Monday, September 28, 2009

FB005: Oh Gordito Alan

Jun 22, 2008 9:27 PM

TJKC: I hear all the time from people who say that all the super-hero stories have been told, that they're done; that these stories and ideas can only be fresh once.

ALAN: Yeah, so then you have to go to the trouble of actually going and making something else fresh. It is a bit of work and I can understand how a lot of creators these days don't really seem to be prepared to do it. They'd rather wait for somebody else to do the innovation and then jump aboard because that is much easier.
It's much safer in terms of your career. If you wait for somebody else to prove that it works and then jump aboard, you'll probably get more out of it in terms of profits—and so will your characters—than the actual person that did the innovation ever did. You could carry on doing stories about super-heroes forever. There's still new cowboy stories to be written. If anybody disbelieves it, they should pick up the works of Cormac McCarthy and try picking up Blood Meridian and see if that's not a new way to tell a cowboy story. I do get a little tired of hearing people saying that everything is done that can be done.
"All the great innovations were in the past." What kind of culture would we have if everyone always thought like that? Certainly people have been thinking like that for a long time. I'm sure that ever since any form of art or music began there's always been a huge crowd of people thinking, "Well, that's it, really," thinking, "How could we ever top this?"
And then somebody comes along who doesn't believe that and doesn't buy into that—doing something which is completely revolutionary and changes everything around, and then everyone is euphoric for however long it takes for the buzz to wear off, and then they say, "Well, now all the great ideas have been had.
There's no possibility of anything in the future"; which I think is a weak and defeatist attitude. I think that any creator worth their thoughts should not be believing that there is a point further down the highway, but trying to reach it.
Creativity or the advance of any medium is like one of those old Warner Brothers cartoons, where you'll have a railroad train running across the desert with Daffy Duck having to chop up the railroad train itself in order to lay tracks in front of the train. I don't know if you are familiar with the particular cartoon image I've got in m'head: Sort of laying tracks in front of you where there are no tracks, which is a giant leap of faith.
You have to first believe that there is something in front of you, then you have to do your best to actually reach that point rather than say, "We've reached the very edge of creativity because I can't think of anything to do. Therefore, I will decide that the entire humanity has reached the edge of creativity just because I've given up," which is a very cowardly and defeatist attitude. If only more artists could grab the medium by the horns in the way that Jack Kirby did and sort of decide that they are going to make up their minds whether we've reached the end of ideas and whether there might be a few more in there. My basic position is that ideas are infinite, limitless, but it just depends whether we're prepared to do the work to actually bring them in. Whenever you get creators talking about some inherit fall or failure in the medium or in any particular genre, they are mainly talking about their own flaws and failings in their own creativity. You can't blame the medium:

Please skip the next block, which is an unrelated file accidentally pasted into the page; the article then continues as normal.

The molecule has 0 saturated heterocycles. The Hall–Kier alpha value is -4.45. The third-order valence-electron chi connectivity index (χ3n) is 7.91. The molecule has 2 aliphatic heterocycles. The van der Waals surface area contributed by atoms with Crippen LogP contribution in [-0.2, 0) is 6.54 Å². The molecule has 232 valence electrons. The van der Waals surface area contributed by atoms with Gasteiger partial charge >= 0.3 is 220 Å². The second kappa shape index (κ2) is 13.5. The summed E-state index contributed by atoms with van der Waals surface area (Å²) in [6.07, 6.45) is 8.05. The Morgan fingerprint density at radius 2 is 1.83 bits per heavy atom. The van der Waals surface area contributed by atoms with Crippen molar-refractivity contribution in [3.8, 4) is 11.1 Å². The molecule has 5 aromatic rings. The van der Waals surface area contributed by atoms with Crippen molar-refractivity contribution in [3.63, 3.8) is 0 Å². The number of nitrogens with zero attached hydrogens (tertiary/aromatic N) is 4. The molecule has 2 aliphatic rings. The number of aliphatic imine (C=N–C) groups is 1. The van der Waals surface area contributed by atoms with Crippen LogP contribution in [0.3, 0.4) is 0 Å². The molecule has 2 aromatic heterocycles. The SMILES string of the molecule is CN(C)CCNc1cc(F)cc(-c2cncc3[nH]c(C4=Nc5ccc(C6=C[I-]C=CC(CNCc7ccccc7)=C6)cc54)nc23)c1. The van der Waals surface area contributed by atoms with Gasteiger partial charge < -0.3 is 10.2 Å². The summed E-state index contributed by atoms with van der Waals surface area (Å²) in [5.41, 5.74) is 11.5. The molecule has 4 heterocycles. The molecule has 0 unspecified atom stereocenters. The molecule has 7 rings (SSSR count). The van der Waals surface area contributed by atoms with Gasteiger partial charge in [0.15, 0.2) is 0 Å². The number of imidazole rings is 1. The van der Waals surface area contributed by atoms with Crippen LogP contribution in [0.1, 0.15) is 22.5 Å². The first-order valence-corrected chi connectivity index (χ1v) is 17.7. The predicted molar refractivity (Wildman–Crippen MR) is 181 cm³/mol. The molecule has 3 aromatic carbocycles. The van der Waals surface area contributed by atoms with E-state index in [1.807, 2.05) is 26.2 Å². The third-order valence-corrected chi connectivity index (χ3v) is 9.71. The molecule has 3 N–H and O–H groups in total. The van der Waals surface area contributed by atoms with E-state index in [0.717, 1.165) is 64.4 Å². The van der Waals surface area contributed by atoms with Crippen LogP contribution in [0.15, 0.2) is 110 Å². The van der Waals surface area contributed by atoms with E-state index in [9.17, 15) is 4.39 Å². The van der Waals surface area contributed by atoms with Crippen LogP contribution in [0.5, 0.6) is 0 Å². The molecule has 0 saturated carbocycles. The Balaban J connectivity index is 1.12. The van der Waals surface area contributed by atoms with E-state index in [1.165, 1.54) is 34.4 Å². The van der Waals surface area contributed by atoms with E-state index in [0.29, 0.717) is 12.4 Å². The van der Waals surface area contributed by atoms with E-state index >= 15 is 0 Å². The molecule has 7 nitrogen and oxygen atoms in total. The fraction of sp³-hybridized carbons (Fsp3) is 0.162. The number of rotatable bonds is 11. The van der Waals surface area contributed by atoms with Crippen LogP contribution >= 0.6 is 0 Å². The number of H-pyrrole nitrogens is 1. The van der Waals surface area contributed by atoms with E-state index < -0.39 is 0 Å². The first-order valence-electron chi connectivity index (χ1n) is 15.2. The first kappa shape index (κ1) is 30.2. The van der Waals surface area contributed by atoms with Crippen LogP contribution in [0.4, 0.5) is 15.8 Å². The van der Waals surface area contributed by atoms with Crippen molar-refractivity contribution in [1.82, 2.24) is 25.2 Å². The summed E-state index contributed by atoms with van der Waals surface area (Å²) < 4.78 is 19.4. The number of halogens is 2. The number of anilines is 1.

"I guess there weren't that many super-hero ideas. I guess that we've used them all up." It reminds me of the ancient Greeks when they were coming up with all these myths in the first place. The world of ideas is inexhaustible and infinite. You just have to find them, which an awful lot of people are not prepared to do. They'd rather let someone like Jack Kirby do all the hard work and mining and the back-breaking; mining an industry for thirty or forty years and then the nuggets that he happens to throw to the surface always find them and they put a new spin on them.
They don't want to do the hard work themselves. This is not a blanket condemnation of the whole industry. I think it's fair to say there are a number of people in the industry who are much happier sort of working with stuff that's already been placed, rather than to try and build up their creative muscles and do some of that work themselves. But that's just my own particular feeling I'm sure."I hate the movie industry [because] if I make a bad comic, it does not cost a hundred million dollars, which is the budget of an emergent small third world African nation. And this is money that could have gone to alleviating some of the immense suffering in this world but has instead gone to giving bored, apathetic, lazy, indifferent Western teenage boys another way of killing 90 minutes of their interminable and seemingly pointless lives." -Alan Moore (Nevins, 277)

Jeff: if you need someone to blame, throw a rock in the air and you´ll hit someone guilty dice:yo tengo los huevos para hacer en donde sea

Jeff: if you need someone to blame, throw a rock in the air and you´ll hit someone guilty dice:d los cojones!


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